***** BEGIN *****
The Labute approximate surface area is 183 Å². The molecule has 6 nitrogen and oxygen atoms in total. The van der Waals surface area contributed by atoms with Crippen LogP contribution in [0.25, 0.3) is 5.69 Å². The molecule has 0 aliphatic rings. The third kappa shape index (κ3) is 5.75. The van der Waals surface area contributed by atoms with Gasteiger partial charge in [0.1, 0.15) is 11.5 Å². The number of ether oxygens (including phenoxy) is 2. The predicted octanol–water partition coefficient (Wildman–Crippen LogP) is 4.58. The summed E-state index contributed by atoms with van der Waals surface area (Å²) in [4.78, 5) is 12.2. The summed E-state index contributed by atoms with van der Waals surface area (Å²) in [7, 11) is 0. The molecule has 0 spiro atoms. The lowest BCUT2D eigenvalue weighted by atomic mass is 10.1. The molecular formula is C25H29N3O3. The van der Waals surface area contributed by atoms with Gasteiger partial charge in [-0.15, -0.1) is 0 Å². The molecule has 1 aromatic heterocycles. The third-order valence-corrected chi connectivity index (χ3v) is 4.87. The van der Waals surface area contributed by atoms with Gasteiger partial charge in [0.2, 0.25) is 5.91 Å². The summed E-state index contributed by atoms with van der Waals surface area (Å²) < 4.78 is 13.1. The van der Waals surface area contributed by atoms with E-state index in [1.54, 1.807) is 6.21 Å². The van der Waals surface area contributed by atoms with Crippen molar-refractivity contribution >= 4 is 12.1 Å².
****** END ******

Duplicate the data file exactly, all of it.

The Labute approximate surface area is 183 Å². The molecule has 6 nitrogen and oxygen atoms in total. The van der Waals surface area contributed by atoms with Crippen LogP contribution in [0.25, 0.3) is 5.69 Å². The molecule has 0 aliphatic rings. The third kappa shape index (κ3) is 5.75. The van der Waals surface area contributed by atoms with Gasteiger partial charge in [0.1, 0.15) is 11.5 Å². The number of ether oxygens (including phenoxy) is 2. The predicted octanol–water partition coefficient (Wildman–Crippen LogP) is 4.58. The summed E-state index contributed by atoms with van der Waals surface area (Å²) in [4.78, 5) is 12.2. The summed E-state index contributed by atoms with van der Waals surface area (Å²) in [7, 11) is 0. The molecule has 0 spiro atoms. The lowest BCUT2D eigenvalue weighted by atomic mass is 10.1. The molecular formula is C25H29N3O3. The van der Waals surface area contributed by atoms with Gasteiger partial charge in [-0.15, -0.1) is 0 Å². The molecule has 1 aromatic heterocycles. The third-order valence-corrected chi connectivity index (χ3v) is 4.87. The van der Waals surface area contributed by atoms with Gasteiger partial charge in [0.2, 0.25) is 5.91 Å². The summed E-state index contributed by atoms with van der Waals surface area (Å²) < 4.78 is 13.1. The van der Waals surface area contributed by atoms with E-state index in [1.54, 1.807) is 6.21 Å². The van der Waals surface area contributed by atoms with Crippen molar-refractivity contribution >= 4 is 12.1 Å².